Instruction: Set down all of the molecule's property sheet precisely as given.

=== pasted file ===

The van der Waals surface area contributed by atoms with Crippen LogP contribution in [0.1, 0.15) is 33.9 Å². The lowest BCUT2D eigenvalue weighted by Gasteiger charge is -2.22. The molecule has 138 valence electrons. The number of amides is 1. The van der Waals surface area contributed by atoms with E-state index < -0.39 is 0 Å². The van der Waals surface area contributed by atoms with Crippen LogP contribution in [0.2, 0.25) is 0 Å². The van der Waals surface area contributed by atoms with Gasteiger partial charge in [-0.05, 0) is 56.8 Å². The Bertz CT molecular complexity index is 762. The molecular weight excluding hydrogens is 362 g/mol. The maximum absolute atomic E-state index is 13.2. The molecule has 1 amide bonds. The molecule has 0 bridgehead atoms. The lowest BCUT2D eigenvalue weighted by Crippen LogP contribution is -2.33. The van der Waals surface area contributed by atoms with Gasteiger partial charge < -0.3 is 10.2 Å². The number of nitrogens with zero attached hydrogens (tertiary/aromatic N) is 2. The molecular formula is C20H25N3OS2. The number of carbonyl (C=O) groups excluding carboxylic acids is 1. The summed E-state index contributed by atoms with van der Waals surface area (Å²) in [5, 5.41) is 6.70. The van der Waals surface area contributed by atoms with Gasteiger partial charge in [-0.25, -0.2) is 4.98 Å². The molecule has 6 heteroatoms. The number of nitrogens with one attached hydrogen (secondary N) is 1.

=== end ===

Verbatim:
The van der Waals surface area contributed by atoms with Crippen LogP contribution in [0.1, 0.15) is 33.9 Å². The lowest BCUT2D eigenvalue weighted by Gasteiger charge is -2.22. The molecule has 138 valence electrons. The number of amides is 1. The van der Waals surface area contributed by atoms with E-state index < -0.39 is 0 Å². The van der Waals surface area contributed by atoms with Crippen LogP contribution in [0.2, 0.25) is 0 Å². The van der Waals surface area contributed by atoms with Gasteiger partial charge in [-0.05, 0) is 56.8 Å². The Bertz CT molecular complexity index is 762. The molecular weight excluding hydrogens is 362 g/mol. The maximum absolute atomic E-state index is 13.2. The molecule has 1 amide bonds. The molecule has 0 bridgehead atoms. The lowest BCUT2D eigenvalue weighted by Crippen LogP contribution is -2.33. The van der Waals surface area contributed by atoms with Gasteiger partial charge < -0.3 is 10.2 Å². The number of nitrogens with zero attached hydrogens (tertiary/aromatic N) is 2. The molecular formula is C20H25N3OS2. The number of carbonyl (C=O) groups excluding carboxylic acids is 1. The summed E-state index contributed by atoms with van der Waals surface area (Å²) in [5, 5.41) is 6.70. The van der Waals surface area contributed by atoms with Gasteiger partial charge in [-0.25, -0.2) is 4.98 Å². The molecule has 6 heteroatoms. The number of nitrogens with one attached hydrogen (secondary N) is 1.